Tuesday, February 18, 2014

Wikihistory – Finding the World’s Leaders through the Ages through Wikipedia Social Networks


All software development has been done by Patrick de Boer

The goal of this project at the MIT Center for Collective Intelligence is to create an interactive history book of the most important people of all times from Wikipedia. In a first step towards that goal, we focus on the English Wikipedia, extracting its 800,000 people pages. In future work we intend to repeat this process with other language Wikipedias, to get an understanding of the key influencers over time in different cultures.

In this first prototype created from the English Wikipedia, all people pages are dated, by extracting the dates of birth and of death of each individual. Moreover, the links originating and pointing to their Wikipedia page are gathered. Using this information, 4900 networks through history, from 3000 BC to 1900 CE are calculated, as shown in figure 1. From all the links originating and pointing back to a particular people page, only the links to and from people living at the same time as the person discussed on that page are included.


For instance, in the graph shown in figure 1 above, from all the links to the page about Plutarch, only the links from and to Hadrian, Caesar, and Nero are kept, while the links to Pyrrhus, who died well before Plutarch was born, and the pages to medieval historian Syncellus and modern historian Pisani are ignored as well. Repeating this process leads to 4900 unique networks. For each of these networks, the most central people are determined using the popular PageRank algorithm. To get a second selection criteria among all the influencers, their indegree, i.e. other people pages pointing back to them, is taken. The following list shows the top 50 most influential people of all times, ranked by the Wikipedians, ordered by pagerank and indegree (the number in this list).


name
indegree
PageRank
1
George_W._Bush
4721
1
2
William_Shakespeare
3914
1
3
Sidney_Lee
3093
1
4
Jesus
2176
1
5
Charles_II_of_England
1519
1
6
Aristotle
1400
1
7
Napoleon
1361
1
8
Muhammad
1123
1
9
Charlemagne
949
1
10
Plutarch
925
1
11
Julius_Caesar
890
1
12
William_III_of_England
890
1
13
Homer
820
1
14
Bede
799
1
15
Athanasius_of_Alexandria
775
1
16
Dante_Alighieri
755
1
17
Gautama_Buddha
747
1
18
Tiberius
697
1
19
Cyril_of_Alexandria
684
1
20
Bernard_of_Clairvaux
655
1
21
Moses
645
1
22
Tacitus
610
1
23
Edward_III_of_England
582
1
24
Justinian_I
532
1
25
David
522
1
26
Ashoka
486
1
27
Origen
337
1
28
Septimius_Severus
334
1
29
Polybius
307
1
30
Confucius
302
1
31
Alexander_Severus
278
1
32
Patriarch_Eutychius_of_Alexandria
276
1
33
Tutankhamun
253
1
34
Akhenaten
238
1
35
Ramesses_II
228
1
36
Pope_Benjamin_I_of_Alexandria
172
1
37
Teti
151
1
38
Amenemhat_II
146
1
39
Pepi_II_Neferkare
145
1
40
Merneith
144
1
41
Terence
142
1
42
Cato_the_Elder
141
1
43
Charles_Martel
116
1
44
Gilgamesh
101
1
45
Deborah
89
1
46
Lugalbanda
68
1
47
Kubaba
65
1
48
Fu_Xi
12
1
49
Henry_I_of_England
417
0.986383431
50
Petrarch
254
0.981669694


These influencers consist primarily of politicians (kings and generals, in red), second of religious leaders (black), and third of poets and historians (blue). It seems it pays to be a historian, to write one's own place in history. This is clearly shown by Sidney Lee, a relatively minor Victorian professor of English and history, who wrote 800 biographies.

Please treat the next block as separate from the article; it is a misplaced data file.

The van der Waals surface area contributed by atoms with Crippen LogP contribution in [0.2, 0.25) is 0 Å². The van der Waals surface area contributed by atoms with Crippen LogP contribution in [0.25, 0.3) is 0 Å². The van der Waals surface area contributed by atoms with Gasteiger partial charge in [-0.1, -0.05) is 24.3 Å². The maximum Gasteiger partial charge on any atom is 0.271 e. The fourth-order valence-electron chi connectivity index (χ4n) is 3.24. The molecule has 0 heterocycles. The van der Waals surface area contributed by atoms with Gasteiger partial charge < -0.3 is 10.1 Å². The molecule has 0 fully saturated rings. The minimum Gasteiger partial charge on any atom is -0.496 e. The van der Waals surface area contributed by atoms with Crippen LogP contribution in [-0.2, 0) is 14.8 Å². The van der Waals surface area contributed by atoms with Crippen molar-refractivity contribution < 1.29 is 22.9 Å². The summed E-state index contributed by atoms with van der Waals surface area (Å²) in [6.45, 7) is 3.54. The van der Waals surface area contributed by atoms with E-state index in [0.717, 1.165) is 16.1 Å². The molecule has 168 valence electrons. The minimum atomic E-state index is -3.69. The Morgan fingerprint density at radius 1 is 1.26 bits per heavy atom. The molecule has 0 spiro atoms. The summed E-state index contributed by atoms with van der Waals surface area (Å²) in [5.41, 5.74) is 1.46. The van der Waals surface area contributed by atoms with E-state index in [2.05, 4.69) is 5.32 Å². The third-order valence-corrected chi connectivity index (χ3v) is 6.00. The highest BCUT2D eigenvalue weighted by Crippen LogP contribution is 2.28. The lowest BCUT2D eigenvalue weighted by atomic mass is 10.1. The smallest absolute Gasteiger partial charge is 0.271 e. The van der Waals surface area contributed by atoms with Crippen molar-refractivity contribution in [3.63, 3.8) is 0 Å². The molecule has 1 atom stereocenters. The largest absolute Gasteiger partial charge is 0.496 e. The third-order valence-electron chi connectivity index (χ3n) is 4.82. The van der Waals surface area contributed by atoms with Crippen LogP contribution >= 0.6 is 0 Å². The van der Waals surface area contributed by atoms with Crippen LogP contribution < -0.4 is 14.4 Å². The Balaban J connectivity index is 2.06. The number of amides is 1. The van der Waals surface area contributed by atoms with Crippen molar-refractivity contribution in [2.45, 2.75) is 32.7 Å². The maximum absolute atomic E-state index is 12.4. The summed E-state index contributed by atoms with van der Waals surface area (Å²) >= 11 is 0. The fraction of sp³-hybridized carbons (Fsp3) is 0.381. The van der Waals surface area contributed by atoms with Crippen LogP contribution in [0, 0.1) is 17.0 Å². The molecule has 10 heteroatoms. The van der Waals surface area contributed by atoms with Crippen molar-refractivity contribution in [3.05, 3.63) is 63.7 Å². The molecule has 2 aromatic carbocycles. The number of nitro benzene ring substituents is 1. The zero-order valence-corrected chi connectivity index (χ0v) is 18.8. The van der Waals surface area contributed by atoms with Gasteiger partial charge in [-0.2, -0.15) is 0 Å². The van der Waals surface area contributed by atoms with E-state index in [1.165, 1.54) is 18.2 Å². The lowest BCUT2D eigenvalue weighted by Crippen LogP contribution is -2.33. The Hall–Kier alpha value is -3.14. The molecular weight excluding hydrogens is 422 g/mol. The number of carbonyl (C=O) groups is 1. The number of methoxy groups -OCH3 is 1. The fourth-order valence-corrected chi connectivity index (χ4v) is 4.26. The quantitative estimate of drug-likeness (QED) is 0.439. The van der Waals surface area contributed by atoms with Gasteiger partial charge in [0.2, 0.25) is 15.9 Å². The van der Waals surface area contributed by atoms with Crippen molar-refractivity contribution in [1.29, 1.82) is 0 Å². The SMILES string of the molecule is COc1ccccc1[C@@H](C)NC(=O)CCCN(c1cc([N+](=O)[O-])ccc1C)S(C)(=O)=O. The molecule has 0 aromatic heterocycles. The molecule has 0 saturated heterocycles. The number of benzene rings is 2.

These networks can now be used to construct snapshots of social networks of the key leaders through the ages. The following picture shows the Wikipedia link network of 3000 BC to 2000 BC.

As we can see, the Egyptian Pharaohs dominate history in that age, complemented by a tight cluster of Sumerian kings, and a cluster of Chinese kings and princes.

Skipping 1000 years ahead, looking at 1000 BC to 0 BC, Alexander the Great is the dominant figure, surrounded by a tight cluster of patricians of the Roman Republic. The Chinese emperors form a group at the top, while the Indian emperor Ashoka is surrounded by other influencers from the Indian subcontinent.


Making another huge leap to 1800 CE, looking at the 19th century, the US takes center stage: Abraham Lincoln is the most influential person, surrounded by a roster of US poets and scientists. Queen Victoria, other European policians and scientists form their own, smaller  and less tight-knit cluster, while Chinese and Southeast Asian kings occupy comparatively peripheral positions.



We can also combine these networks in a movie over centuries, below is the world’s leaders from year 0 to year 500, calculated with Condor. As the movie shows, in that age we have two dominant clusters with the Roman and Chinese emperors in the center. From 200 to 300 CE, the Chinese Golden Age of the Han dynasty, the Chinese cluster clearly surpasses the Roman cluster.



If there is one lesson from this preliminary experiment, it is the disproportionally huge role of the historians. Not only is a minor 19th century biographer under the top 10 influencers of all times (which is of course more an artifact of our collection method), but also classical historians like Polybius, Tacitus, and Plutarch get very high ranks. Treating biographers and historians well so they write positively about world leaders is of course no new insight, for instance Roman emperor Vespasian was paying historians  Tacitus, Suetonius, Josephus and Pliny the Elder, in return they speak suspiciously well about him, shaping his image in history. Caesar and Winston Churchill took this concept one step further, writing their history themselves. As todays history is written in Wikipedia, the conclusion seems obvious: treat Wikipedians well!

1 comment:

  1. That's really interesting! :) For those who are interested, I'd like to point towards http://pantheon.media.mit.edu that has a similar methodology.

    ReplyDelete